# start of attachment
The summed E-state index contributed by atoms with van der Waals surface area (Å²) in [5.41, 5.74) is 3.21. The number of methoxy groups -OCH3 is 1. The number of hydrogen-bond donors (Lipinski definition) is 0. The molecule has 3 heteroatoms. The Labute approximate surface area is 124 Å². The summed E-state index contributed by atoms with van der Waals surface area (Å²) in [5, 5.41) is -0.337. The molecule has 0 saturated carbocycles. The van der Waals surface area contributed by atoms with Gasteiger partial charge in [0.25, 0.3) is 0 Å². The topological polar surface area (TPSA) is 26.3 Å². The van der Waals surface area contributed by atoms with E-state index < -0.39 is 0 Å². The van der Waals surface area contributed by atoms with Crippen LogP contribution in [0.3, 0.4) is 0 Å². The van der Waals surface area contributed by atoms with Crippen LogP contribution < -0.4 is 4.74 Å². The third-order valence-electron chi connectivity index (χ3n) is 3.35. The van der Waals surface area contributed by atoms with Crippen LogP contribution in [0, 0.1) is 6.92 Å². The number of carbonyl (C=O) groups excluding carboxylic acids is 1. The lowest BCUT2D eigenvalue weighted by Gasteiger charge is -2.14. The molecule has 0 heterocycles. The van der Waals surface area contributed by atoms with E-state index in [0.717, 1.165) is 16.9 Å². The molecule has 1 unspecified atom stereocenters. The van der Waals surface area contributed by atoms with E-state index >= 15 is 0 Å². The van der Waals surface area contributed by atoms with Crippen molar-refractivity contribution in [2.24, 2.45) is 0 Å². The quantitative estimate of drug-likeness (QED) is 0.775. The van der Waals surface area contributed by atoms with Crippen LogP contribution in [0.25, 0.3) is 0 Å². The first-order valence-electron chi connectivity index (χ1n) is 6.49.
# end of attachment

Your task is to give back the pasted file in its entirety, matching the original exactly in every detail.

The summed E-state index contributed by atoms with van der Waals surface area (Å²) in [5.41, 5.74) is 3.21. The number of methoxy groups -OCH3 is 1. The number of hydrogen-bond donors (Lipinski definition) is 0. The molecule has 3 heteroatoms. The Labute approximate surface area is 124 Å². The summed E-state index contributed by atoms with van der Waals surface area (Å²) in [5, 5.41) is -0.337. The molecule has 0 saturated carbocycles. The van der Waals surface area contributed by atoms with Gasteiger partial charge in [0.25, 0.3) is 0 Å². The topological polar surface area (TPSA) is 26.3 Å². The van der Waals surface area contributed by atoms with E-state index < -0.39 is 0 Å². The van der Waals surface area contributed by atoms with Crippen LogP contribution in [0.3, 0.4) is 0 Å². The van der Waals surface area contributed by atoms with Crippen LogP contribution < -0.4 is 4.74 Å². The third-order valence-electron chi connectivity index (χ3n) is 3.35. The van der Waals surface area contributed by atoms with Crippen LogP contribution in [0, 0.1) is 6.92 Å². The number of carbonyl (C=O) groups excluding carboxylic acids is 1. The lowest BCUT2D eigenvalue weighted by Gasteiger charge is -2.14. The molecule has 0 heterocycles. The van der Waals surface area contributed by atoms with E-state index in [0.717, 1.165) is 16.9 Å². The molecule has 1 unspecified atom stereocenters. The van der Waals surface area contributed by atoms with E-state index >= 15 is 0 Å². The van der Waals surface area contributed by atoms with Crippen molar-refractivity contribution in [2.24, 2.45) is 0 Å². The quantitative estimate of drug-likeness (QED) is 0.775. The van der Waals surface area contributed by atoms with Crippen LogP contribution in [0.25, 0.3) is 0 Å². The first-order valence-electron chi connectivity index (χ1n) is 6.49.